Words and Pictures by Rachel Balik
Tommy Tavern's is an anomaly in Greenpoint, a neighborhood gentrifying faster than you can say "is the G train running this weekend?" It's more dive bar than you'll find almost anywhere; the kind of place where your vodka tonic is a glass of rubbing alcohol topped with a splash of stale sugar water. Two dollar Schaffer's are the house specialty and the only thing in the place that has been replaced or cleaned in the last decade is a shiny digital juke box, which spews Bon Jovi, Phil Collins, and if you're lucky, Queen. At the back of the bar is a door that could lead to a closet but instead opens into a amorphous room painted in haphazard crimson. Inside is the bar's bathroom, and a "stage". When I entered, the lead guitarist of the night’s headliner, Pop. 1280, was collecting money at the door. The vibe in the room was pretension-free. Everyone was just waiting for the music, noticing little else.
When it started, it became clear that the raw, ambivalent space was a perfect cocoon for the aggressive, acute and omnipresent sounds of the four bands. The White Suns kicked off their set with noise music that was different than any I'd heard before. The three band members operated in a violent dance of rhythmic interplay with nearly melodic undertones, and the performance was controlled chaos; wild but sharp. The tone shifted with the Chickens and Hot Guts, both Philadelphia-based bands that truly capture the essence of post-punk, piercing through current murk of new-wave pop allegedly reminiscent of Joy Division. Hot Guts filled the dank space with undulating, echoing vocals and the Chickens alighted the walls with staccato and danceable machine-generated drumbeats.
The ballooning energy was suspended in the static air when Pop. 1280 began playing. They started simply, sliding into a viscerally wrenching performance marked by the earthy vocals of Chris Bug and the grinding, whining guitar of Ivan Lip. The bass of John Skultrane channeled eerie irksome drudges of every day life and Andrew, on the drums, reminded us what a throbbing headache entails. When the four parts come together, and the band emerges, somehow we're reminded of why, despicable as it is, we're willing to accept that we're alive. The band has a strange ability to go on the attack without acknowledging the presence of its victims. Chris Bug thrashed off-stage and surfed the room, but somehow, although fully in the crowd, was never with the crowd. The band played as though on the verge of breaking the sound barrier, but couldn't give less of a crap whether they ever do. Fortunately, it was enough to drown out the Whitney Houston in the front room.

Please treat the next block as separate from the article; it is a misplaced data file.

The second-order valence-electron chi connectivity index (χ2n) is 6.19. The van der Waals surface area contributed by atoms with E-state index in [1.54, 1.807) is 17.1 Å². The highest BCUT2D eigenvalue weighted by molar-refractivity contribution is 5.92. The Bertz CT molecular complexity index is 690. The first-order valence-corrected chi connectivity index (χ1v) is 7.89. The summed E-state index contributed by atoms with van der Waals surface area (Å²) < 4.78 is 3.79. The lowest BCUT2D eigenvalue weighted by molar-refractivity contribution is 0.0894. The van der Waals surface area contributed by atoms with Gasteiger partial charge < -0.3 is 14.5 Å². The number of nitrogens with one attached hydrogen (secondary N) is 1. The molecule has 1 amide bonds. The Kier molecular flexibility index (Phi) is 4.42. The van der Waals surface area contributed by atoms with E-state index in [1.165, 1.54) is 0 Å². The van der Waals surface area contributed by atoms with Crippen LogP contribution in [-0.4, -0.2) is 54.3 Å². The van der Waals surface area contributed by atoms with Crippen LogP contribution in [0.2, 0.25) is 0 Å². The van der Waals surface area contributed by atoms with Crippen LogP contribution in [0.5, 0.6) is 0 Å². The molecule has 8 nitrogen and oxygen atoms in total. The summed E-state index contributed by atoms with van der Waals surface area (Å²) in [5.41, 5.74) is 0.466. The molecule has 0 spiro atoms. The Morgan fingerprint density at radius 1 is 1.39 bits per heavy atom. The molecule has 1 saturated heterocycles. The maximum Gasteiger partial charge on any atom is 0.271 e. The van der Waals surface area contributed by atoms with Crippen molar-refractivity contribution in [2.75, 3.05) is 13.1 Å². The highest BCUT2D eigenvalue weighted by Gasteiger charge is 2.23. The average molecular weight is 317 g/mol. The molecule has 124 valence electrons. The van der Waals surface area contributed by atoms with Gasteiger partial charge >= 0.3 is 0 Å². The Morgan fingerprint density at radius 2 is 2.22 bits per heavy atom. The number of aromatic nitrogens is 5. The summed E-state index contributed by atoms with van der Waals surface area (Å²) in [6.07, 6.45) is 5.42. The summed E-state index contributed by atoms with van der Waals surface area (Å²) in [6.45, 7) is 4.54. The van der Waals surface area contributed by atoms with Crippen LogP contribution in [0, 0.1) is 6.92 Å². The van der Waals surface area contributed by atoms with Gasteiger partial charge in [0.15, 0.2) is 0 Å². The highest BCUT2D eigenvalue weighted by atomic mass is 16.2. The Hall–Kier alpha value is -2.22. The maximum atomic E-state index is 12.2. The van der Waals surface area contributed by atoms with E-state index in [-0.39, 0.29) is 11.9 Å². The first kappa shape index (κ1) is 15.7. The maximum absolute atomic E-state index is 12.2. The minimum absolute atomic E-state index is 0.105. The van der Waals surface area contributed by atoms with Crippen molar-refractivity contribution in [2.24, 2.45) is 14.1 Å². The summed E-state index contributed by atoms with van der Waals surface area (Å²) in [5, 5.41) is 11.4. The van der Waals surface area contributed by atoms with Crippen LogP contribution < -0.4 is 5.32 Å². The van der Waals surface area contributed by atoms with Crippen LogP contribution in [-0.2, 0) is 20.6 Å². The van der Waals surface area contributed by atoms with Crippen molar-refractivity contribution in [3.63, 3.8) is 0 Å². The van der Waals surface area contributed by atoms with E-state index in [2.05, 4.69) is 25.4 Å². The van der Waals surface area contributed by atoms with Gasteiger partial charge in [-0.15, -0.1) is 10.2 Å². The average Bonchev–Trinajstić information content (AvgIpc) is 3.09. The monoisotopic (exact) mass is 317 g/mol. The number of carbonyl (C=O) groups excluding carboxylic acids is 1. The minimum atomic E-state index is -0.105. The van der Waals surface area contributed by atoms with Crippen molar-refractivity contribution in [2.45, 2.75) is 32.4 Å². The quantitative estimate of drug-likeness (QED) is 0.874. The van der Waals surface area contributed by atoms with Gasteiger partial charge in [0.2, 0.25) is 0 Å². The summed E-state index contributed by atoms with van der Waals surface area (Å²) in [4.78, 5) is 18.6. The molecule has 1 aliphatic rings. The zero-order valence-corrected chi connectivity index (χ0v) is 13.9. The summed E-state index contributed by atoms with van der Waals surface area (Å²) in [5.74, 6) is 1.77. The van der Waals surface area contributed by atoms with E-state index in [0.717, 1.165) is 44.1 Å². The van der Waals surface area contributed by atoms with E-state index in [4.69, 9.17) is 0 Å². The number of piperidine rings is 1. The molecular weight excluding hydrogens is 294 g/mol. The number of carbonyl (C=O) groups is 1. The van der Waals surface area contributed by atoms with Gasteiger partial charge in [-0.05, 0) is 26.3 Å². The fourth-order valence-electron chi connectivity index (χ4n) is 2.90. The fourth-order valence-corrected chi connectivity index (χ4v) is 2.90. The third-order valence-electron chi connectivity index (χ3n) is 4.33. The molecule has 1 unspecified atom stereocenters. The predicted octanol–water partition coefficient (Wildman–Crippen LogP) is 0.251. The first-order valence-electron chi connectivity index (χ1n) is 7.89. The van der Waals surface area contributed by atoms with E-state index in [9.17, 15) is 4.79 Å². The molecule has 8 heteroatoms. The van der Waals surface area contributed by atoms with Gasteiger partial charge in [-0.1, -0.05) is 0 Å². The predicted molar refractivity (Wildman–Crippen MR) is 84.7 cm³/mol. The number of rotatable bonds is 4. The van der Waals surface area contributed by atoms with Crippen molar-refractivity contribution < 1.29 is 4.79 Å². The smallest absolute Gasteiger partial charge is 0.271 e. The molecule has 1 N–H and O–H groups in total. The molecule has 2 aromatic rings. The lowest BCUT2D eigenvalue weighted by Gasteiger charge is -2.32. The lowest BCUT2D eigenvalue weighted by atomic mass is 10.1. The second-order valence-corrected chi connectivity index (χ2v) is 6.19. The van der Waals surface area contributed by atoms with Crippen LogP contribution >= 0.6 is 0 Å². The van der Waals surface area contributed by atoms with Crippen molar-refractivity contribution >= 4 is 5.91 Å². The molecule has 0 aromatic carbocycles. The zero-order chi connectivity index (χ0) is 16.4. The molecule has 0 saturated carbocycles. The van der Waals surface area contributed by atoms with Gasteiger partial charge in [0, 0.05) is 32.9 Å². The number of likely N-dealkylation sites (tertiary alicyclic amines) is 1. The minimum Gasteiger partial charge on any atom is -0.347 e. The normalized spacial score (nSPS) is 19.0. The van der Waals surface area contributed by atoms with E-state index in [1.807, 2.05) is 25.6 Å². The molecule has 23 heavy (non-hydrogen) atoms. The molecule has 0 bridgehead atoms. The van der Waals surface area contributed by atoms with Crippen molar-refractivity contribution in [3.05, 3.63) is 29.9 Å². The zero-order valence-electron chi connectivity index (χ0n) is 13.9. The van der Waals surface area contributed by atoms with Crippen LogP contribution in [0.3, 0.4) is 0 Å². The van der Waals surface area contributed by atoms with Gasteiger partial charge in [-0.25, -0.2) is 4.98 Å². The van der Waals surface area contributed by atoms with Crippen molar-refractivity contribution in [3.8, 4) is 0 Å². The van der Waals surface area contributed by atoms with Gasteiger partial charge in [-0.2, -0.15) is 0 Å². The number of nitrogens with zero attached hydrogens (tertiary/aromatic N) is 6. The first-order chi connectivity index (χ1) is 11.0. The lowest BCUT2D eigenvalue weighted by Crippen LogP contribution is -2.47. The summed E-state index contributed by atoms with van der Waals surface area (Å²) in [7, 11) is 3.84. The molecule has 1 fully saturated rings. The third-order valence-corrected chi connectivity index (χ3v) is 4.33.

The show ended abruptly but impassively, as Ivan Lip staggered upstage to knock over the drum. The crash was more peaceful than the underlying music. When the lights came on they seemed to signify the end of just another nasty New York dream.
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